Future of floating LNG plant in doubt after Malahat Nation elects new chief
CTV Vancouver Island
Published Friday, November 6, 2015 6:14PM PST
Last Updated Friday, November 6, 2015 6:16PM PST
The future of the Malahat LNG project could be on shaky ground after the First Nation elected a new chief with a markedly different attitude toward the proposed plant.
The Malahat Nation reached a deal with Steelhead LNG in August for a proposed LNG facility in the Saanich Inlet that could process up to six-million tonnes of the product per year.
At the time, acting chief Tommy Harry said the nation wanted to pursue economic opportunities after buying a 525-hectare parcel of Malahat-owned land formerly known as Bramberton.
But Caroline Harry, who was elected chief earlier this week, posted criticisms of the proposal on her Facebook page shortly before she was elected.
“When the last tree is cut down, the last fish eaten and the last stream poisoned, you will realize that you cannot eat money,” she wrote. “Power of money creates greed. End it before it ends us. #Team #No #LNG.”
The new chief wasn’t available for an interview Friday, but issued a statement to media.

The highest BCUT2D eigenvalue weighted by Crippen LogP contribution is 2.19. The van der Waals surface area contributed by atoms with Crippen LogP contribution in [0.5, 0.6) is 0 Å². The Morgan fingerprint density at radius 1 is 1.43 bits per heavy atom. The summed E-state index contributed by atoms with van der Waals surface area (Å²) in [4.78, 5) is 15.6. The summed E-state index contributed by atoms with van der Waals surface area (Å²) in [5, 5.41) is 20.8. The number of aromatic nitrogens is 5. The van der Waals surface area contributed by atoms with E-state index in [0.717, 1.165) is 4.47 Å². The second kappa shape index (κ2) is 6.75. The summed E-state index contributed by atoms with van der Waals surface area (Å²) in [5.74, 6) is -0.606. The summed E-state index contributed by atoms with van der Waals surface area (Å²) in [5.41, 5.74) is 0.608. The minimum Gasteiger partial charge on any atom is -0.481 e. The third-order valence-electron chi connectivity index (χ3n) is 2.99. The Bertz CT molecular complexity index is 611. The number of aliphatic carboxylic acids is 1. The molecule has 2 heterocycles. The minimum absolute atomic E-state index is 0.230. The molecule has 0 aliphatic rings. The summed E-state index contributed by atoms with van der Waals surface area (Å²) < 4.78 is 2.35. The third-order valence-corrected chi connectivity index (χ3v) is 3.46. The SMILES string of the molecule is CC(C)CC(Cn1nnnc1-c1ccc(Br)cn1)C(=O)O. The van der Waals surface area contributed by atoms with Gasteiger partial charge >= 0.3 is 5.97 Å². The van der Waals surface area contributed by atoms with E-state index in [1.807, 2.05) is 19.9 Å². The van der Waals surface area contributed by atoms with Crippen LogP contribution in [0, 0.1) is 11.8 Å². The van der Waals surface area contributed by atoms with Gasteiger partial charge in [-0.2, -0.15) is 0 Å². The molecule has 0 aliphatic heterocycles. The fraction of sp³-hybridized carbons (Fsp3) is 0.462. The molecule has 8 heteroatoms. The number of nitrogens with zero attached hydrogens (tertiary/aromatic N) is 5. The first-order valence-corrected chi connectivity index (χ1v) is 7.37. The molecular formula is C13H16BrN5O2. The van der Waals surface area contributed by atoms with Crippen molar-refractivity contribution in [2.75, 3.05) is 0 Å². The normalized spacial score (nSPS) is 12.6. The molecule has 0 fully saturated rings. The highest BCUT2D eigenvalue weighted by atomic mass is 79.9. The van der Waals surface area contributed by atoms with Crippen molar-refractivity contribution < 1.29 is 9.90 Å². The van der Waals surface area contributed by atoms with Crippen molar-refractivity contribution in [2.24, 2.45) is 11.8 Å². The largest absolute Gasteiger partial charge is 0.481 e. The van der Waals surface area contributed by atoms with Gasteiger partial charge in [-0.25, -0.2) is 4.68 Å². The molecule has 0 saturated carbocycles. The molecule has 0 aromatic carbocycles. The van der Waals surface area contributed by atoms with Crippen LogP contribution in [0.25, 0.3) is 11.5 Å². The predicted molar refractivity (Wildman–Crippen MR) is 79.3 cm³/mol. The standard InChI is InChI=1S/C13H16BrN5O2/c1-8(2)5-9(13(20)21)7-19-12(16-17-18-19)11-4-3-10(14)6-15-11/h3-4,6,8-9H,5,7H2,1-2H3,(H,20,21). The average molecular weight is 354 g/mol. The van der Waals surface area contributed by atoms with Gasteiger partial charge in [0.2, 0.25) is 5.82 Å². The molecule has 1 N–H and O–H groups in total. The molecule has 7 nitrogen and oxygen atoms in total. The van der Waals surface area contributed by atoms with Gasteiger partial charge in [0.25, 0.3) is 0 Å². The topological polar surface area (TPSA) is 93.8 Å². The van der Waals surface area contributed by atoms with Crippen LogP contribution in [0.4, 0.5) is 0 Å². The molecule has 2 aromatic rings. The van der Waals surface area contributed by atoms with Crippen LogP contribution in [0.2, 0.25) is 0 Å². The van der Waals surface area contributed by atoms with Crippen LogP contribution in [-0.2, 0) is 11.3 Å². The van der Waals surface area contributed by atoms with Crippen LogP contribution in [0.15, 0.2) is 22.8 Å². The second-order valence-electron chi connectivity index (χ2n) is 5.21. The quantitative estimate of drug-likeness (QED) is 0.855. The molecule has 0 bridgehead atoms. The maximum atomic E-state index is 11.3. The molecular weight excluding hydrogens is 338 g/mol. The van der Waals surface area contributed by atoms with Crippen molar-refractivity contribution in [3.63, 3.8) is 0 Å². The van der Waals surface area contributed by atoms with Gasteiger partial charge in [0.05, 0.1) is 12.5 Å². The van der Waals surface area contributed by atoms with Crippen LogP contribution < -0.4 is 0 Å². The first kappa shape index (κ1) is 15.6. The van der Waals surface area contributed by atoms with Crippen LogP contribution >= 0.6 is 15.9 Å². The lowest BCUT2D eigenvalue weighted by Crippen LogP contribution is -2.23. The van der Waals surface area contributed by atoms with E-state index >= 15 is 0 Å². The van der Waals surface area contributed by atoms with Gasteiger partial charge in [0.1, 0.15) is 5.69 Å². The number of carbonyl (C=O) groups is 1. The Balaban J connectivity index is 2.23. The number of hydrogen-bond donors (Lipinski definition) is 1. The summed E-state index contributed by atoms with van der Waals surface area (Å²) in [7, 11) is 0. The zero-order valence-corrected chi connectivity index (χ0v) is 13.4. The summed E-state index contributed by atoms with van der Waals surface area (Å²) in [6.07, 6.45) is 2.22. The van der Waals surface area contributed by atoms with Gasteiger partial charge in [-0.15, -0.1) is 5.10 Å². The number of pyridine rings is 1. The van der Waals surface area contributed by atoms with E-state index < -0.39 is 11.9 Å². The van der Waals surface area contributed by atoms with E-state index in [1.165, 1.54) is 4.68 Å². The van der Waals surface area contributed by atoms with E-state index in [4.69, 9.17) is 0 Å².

“As the new chief, I am working hard with council to establish a full understanding of all of the Nation’s operations and opportunities,” she said. “Our council will be working together to develop strategies on how to move forward on all projects with the input and participation of the community.
Steelhead LNG congratulated the new chief and council on their election but declined to comment on the proposed plant, saying the company wanted a chance to meet Harry and the new councillors first.
Members of the Malahat Nation who spoke with CTV News seemed divided on the proposal, with some saying it would provide job opportunities while others said many band members weren’t even aware of the deal with Steelhead LNG before it was announced.
The proposed facility would likely require the construction of a pipeline from the B.C. mainland to supply the natural gas that would then be liquefied and loaded onto tankers.
It would need to undergo thorough environmental assessments, and members of the Malahat Nation would need to be consulted before construction begins.
With a report from CTV Vancouver Island's Robert Buffam